The SPJ Freedom of Information Committee is seeking nominations from local SPJ chapters, SPJ members, other journalists and private citizens. The recipient or recipients will be announced during Sunshine Week, the second week of March.

Deadline for nominations is Monday, Feb. 21. If possible, nominations should include, where possible, supporting documentation to allow SPJ to determine if the criteria have been met. The documentation can include any of the following, although the more documentation the better: 

• News coverage of the violation.

• Public records chronicling the dispute.

• Legal papers if there was a lawsuit or other legal action involved in the matter.

• Any expert opinion from an attorney, official or open-government expert that the violation occurred.

• Contact information for the parties involved to allow the committee to obtain more information if needed, including from the government official.

Please email nominations to FOI committee member Mike Farrell, farrell@uky.edu, or mail them to the address below.

 

Mike Farrell, Ph.D.

Director, Scripps Howard First Amendment Center Associate professor, School of Journalism and Telecommunications

144 Grehan Building

 Lexington, KY 40506-0042

 

 

 

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Transparency Has Many Faces. Here is One Well Worth Your Time…

This seems like a heck of a good idea. I am no telecommunications policy guy, but I am a transparency advocate, and I can get behind this idea in about a heartbeat.

From the media reform group SavetheNews:

Logo of the United States Federal Communicatio...

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In the media reform world, we often say we’re fighting for “better” media. Of course, “better” is the sort of word that begs comparison: better than what? If we’re to demand more of our local broadcasters, we need to know what’s wrong with the status quo.

Broadcasters use the public airwaves free of charge, and in return are supposed to provide programming that fulfills the news and information needs of communities. The Federal Communications Commission requires broadcasters to keep public files detailing exactly how they serve local needs. But these records are generally kept in file cabinets at local TV stations and are not easily accessible. So the pressure is on for broadcasters to put these files online in a publicly searchable database.

The FCC is currently taking public comments on just such a proposal; the deadline for comments is this Thursday, and already thousands of people have urged the agency to adopt the rules. Earlier this month, the Public Interest Public Airwaves coalition, which includes Free Press, submitted four petitions totaling 68,000 signatures to the FCC in support of the rule change.

While the proposal may seem like a small tweak, it’s actually a major proceeding that will have lasting implications on the kind of news and information we receive. Enhanced-disclosure rules would do the following:

  • force broadcasters to reveal how much money political campaigns spend on advertising at local stations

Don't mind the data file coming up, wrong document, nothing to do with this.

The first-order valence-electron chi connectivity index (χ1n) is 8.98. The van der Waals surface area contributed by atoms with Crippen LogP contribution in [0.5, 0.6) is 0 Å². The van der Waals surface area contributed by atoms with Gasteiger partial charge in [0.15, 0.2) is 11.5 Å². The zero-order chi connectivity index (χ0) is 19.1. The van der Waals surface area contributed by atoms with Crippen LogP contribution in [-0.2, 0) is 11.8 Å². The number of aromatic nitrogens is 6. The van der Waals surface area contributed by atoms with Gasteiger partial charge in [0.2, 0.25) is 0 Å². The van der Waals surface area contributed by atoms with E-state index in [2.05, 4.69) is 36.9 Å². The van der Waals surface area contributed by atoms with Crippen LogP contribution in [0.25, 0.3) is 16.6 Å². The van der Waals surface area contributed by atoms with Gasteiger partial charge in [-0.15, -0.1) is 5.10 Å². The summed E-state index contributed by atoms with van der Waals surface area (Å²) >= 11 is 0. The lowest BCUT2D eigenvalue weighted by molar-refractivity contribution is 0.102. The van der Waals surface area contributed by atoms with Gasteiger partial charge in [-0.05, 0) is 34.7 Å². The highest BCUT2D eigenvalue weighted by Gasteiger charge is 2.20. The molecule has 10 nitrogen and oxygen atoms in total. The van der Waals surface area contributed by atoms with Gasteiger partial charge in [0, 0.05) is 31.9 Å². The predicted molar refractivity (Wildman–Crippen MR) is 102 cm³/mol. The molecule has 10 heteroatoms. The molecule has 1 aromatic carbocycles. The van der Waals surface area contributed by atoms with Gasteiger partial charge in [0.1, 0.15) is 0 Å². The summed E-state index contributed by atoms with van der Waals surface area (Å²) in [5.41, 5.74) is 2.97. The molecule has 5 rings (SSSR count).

• require broadcasters to document who is paying for political ads
  • require broadcasters to disclose sponsored “news” segments produced by advertisers
  • reveal whether stations are engaged in “covert consolidation,” an increasingly common practice in which stations merge operations and air the same newscast on multiple stations

And finally, the rules would make broadcasters disclose how much of their programming actually serves the public interest.

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Judicial Watch Sues Obama Administration Over Access to Mortgage Docs

Judicial Watch, the organization that investigates and fights government corruption, announced today that it filed a Freedom of Information Act (FOIA) lawsuit on January 3, 2012, against the Obama Department of Justice and U.S. Department of Housing and Urban Development to obtain documents pertaining to accusations of fraud against the nation’s five largest mortgage companies and the creation of “federal accounts” to settle probes into faulty mortgage practices.

The Obama administration has reportedly been engaged in settlement negotiations behind closed doors with mortgage companies that would result in at least $20 billion in payments from the nation’s major banks.

Pursuant to a Judicial Watch FOIA request filed with the DOJ and HUD on May 17, 2011, Judicial Watch seeks the following records:

--  A set of government audits used to support allegations that the
            nation's five largest mortgage companies of defrauding taxpayers in
            the handling of foreclosures on homes purchased with government-backed
            loans.

        --  A term sheet which outlined the Obama administration's settlement
            offer to the mortgage companies accused of fraud. The terms described
            on this document allegedly included the creation of a federal account
            funded by the nation's largest mortgage firms to help distressed
            borrowers avoid foreclosure and settle state and federal probes into
            alleged faulty mortgages practices.